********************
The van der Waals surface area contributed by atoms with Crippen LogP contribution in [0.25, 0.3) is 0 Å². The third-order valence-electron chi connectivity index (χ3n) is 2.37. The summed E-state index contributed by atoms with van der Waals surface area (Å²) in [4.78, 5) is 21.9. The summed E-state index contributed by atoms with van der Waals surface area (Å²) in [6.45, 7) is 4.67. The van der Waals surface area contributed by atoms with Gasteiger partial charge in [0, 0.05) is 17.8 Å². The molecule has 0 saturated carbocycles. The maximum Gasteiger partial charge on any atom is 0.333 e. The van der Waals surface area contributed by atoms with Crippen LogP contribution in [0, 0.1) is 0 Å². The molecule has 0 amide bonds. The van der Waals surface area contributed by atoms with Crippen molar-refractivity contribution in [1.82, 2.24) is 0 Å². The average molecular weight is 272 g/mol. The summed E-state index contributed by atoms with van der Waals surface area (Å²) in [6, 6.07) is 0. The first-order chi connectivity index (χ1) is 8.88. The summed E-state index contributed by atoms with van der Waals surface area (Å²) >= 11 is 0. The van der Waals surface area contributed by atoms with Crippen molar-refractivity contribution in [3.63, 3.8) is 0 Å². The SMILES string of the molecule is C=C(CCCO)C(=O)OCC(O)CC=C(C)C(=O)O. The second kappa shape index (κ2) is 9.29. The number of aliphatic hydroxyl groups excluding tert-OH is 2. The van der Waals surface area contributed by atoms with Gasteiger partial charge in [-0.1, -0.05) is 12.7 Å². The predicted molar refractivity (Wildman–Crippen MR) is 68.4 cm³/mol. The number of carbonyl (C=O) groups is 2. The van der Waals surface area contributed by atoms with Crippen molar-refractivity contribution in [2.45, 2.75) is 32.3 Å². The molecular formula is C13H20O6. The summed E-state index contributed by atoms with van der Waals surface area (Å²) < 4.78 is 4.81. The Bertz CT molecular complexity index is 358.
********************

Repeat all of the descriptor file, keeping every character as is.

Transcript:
The van der Waals surface area contributed by atoms with Crippen LogP contribution in [0.25, 0.3) is 0 Å². The third-order valence-electron chi connectivity index (χ3n) is 2.37. The summed E-state index contributed by atoms with van der Waals surface area (Å²) in [4.78, 5) is 21.9. The summed E-state index contributed by atoms with van der Waals surface area (Å²) in [6.45, 7) is 4.67. The van der Waals surface area contributed by atoms with Gasteiger partial charge in [0, 0.05) is 17.8 Å². The molecule has 0 saturated carbocycles. The maximum Gasteiger partial charge on any atom is 0.333 e. The van der Waals surface area contributed by atoms with Crippen LogP contribution in [0, 0.1) is 0 Å². The molecule has 0 amide bonds. The van der Waals surface area contributed by atoms with Crippen molar-refractivity contribution in [1.82, 2.24) is 0 Å². The average molecular weight is 272 g/mol. The summed E-state index contributed by atoms with van der Waals surface area (Å²) in [6, 6.07) is 0. The first-order chi connectivity index (χ1) is 8.88. The summed E-state index contributed by atoms with van der Waals surface area (Å²) >= 11 is 0. The van der Waals surface area contributed by atoms with Crippen molar-refractivity contribution in [3.63, 3.8) is 0 Å². The SMILES string of the molecule is C=C(CCCO)C(=O)OCC(O)CC=C(C)C(=O)O. The second kappa shape index (κ2) is 9.29. The number of aliphatic hydroxyl groups excluding tert-OH is 2. The van der Waals surface area contributed by atoms with Gasteiger partial charge in [-0.1, -0.05) is 12.7 Å². The predicted molar refractivity (Wildman–Crippen MR) is 68.4 cm³/mol. The number of carbonyl (C=O) groups is 2. The van der Waals surface area contributed by atoms with Crippen molar-refractivity contribution in [2.45, 2.75) is 32.3 Å². The molecular formula is C13H20O6. The summed E-state index contributed by atoms with van der Waals surface area (Å²) < 4.78 is 4.81. The Bertz CT molecular complexity index is 358.